ADAM PLETTS: Sar Banader village is typical of many in Helmand. Poverty and negligible, if any, government services, together with three decades of war have prevented virtually any development.

With the high rates of illiteracy and the lack of infrastructure, the villagers essentially live in what’s close to a media vacuum. As Helmand goes, however, it’s at least relatively peaceful. But there are still very real threats. On the first day the Marines set up next to Sar Banader, they found some 12 IEDs in and around the village.

SOLDIER: Just a heads-up. Found another IED.

ADAM PLETTS: And where is it?

SOLDIER: It’s right over there. You can actually see them down off the side of the cliff.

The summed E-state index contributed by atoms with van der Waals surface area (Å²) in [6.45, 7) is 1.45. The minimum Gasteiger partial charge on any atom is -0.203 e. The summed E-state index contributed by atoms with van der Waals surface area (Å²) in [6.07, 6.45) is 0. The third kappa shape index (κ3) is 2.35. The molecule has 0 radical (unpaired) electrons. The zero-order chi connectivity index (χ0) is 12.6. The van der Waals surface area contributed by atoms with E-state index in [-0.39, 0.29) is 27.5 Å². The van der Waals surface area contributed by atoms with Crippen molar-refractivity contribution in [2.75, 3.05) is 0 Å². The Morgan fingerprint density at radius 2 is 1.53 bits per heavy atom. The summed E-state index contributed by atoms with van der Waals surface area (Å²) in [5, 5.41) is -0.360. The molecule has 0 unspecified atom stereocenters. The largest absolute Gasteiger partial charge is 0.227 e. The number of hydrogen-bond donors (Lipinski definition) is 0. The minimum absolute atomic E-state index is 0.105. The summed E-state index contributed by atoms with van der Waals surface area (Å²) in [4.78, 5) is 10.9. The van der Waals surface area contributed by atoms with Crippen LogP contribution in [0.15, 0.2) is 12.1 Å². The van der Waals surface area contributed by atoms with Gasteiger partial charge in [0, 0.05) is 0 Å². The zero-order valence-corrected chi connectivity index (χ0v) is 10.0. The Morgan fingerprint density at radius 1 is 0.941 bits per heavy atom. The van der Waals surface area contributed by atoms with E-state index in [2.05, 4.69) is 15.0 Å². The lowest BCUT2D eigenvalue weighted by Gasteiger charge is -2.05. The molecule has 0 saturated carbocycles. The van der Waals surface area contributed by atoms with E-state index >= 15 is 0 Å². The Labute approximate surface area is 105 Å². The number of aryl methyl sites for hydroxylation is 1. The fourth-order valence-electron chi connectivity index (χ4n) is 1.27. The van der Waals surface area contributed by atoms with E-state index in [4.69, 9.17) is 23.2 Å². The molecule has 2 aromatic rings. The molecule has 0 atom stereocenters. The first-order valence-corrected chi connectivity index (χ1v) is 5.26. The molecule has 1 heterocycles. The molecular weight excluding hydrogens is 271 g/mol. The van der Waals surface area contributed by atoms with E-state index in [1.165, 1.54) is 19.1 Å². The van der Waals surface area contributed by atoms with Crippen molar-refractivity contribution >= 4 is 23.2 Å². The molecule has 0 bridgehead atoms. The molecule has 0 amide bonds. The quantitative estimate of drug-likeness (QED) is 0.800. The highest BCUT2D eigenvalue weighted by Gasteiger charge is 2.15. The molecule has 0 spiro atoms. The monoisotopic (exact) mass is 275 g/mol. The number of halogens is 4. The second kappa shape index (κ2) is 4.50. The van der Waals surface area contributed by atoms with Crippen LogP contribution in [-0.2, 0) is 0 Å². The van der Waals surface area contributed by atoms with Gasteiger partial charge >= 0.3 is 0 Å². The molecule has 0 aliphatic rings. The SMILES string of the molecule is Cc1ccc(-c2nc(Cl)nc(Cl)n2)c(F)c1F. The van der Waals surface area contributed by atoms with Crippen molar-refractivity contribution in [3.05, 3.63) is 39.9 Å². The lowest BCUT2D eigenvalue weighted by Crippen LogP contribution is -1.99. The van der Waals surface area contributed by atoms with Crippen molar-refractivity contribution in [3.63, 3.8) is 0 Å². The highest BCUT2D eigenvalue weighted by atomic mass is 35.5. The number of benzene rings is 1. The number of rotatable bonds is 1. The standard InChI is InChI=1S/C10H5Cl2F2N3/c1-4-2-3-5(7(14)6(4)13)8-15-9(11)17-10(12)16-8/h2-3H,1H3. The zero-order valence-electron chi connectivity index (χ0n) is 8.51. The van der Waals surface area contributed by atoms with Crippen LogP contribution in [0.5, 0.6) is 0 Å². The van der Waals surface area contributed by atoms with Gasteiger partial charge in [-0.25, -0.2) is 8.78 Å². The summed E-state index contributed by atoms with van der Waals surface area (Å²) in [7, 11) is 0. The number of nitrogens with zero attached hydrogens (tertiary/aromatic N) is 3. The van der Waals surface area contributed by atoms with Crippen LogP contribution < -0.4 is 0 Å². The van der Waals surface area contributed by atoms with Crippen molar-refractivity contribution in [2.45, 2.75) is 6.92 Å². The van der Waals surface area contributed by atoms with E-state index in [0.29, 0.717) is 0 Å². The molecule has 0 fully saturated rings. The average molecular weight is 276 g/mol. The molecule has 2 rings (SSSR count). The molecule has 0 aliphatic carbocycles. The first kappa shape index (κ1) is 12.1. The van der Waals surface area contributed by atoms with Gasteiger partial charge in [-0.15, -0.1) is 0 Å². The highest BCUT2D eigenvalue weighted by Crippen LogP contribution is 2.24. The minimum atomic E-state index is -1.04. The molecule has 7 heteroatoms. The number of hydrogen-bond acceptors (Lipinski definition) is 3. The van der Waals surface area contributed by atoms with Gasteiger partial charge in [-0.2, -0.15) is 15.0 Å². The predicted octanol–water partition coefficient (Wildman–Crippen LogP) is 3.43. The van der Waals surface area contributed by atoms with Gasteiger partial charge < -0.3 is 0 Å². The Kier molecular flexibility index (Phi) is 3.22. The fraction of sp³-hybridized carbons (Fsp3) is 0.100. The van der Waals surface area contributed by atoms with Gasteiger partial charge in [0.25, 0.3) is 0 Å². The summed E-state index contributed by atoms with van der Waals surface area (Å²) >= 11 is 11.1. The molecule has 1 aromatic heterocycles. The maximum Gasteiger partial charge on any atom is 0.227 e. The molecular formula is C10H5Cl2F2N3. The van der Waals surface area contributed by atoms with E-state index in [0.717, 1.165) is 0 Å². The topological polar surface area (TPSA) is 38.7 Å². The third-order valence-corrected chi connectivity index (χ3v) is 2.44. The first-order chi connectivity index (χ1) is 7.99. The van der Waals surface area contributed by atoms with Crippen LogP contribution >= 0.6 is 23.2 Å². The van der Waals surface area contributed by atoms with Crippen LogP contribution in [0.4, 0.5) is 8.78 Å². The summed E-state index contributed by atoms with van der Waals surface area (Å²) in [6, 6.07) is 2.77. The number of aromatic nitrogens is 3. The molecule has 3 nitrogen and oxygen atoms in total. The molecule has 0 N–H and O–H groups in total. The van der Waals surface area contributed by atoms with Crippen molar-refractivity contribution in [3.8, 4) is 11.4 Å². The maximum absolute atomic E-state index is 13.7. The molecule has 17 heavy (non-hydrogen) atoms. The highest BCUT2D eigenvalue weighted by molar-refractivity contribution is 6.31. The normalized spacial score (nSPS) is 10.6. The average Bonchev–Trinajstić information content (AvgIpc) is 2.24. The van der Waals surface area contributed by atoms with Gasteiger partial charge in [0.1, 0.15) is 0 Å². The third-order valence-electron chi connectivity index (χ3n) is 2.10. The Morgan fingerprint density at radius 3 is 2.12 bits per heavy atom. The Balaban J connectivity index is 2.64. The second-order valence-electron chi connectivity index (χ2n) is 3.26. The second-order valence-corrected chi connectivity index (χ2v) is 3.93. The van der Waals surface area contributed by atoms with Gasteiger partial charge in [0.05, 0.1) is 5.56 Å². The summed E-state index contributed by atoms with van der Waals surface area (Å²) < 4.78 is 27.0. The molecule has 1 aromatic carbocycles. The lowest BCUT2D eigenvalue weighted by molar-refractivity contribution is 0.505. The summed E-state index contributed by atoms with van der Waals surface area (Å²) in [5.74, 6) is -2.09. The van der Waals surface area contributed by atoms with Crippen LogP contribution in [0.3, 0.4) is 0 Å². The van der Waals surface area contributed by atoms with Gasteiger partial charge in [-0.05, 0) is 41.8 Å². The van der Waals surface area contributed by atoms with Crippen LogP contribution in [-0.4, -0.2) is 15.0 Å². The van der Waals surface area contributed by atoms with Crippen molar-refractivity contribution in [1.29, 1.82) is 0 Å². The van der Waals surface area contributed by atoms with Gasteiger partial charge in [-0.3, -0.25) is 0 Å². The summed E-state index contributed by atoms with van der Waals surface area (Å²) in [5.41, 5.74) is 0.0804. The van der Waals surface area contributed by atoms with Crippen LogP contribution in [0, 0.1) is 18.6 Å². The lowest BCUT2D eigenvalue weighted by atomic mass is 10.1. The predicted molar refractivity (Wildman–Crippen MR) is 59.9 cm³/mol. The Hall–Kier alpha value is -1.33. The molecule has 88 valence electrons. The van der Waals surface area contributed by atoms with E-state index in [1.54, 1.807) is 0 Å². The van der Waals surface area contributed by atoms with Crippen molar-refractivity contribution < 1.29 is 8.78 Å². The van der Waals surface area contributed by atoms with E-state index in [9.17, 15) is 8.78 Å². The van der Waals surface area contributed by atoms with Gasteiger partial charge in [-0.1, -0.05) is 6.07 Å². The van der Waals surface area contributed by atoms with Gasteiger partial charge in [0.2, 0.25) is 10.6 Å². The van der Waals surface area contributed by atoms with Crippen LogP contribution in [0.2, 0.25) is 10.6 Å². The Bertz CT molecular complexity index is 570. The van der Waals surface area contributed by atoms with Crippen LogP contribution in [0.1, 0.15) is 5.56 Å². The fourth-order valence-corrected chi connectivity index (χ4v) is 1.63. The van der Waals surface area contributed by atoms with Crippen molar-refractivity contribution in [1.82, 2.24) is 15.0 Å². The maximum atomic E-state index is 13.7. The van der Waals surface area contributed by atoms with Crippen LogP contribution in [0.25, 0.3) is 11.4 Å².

ADAM PLETTS: While waiting for the de-mining team, one of the Marines wanted to comment on their silence when asked about 9/11.

CPL. DILLON WILSON, U.S. Marine Corps: It’s that, not so much eerie, but understood silence between each other. It reminds you of all why you’re here and exactly what you’re doing here. But some of us still, we all still have a personal vendetta with the beings that roam here being the Taliban, and still connect that to 9/11. I do myself. And here comes the 10-year anniversary, and I still find it very personal.

ADAM PLETTS: The lieutenant also had a few words on what the Afghans might think of 9/11.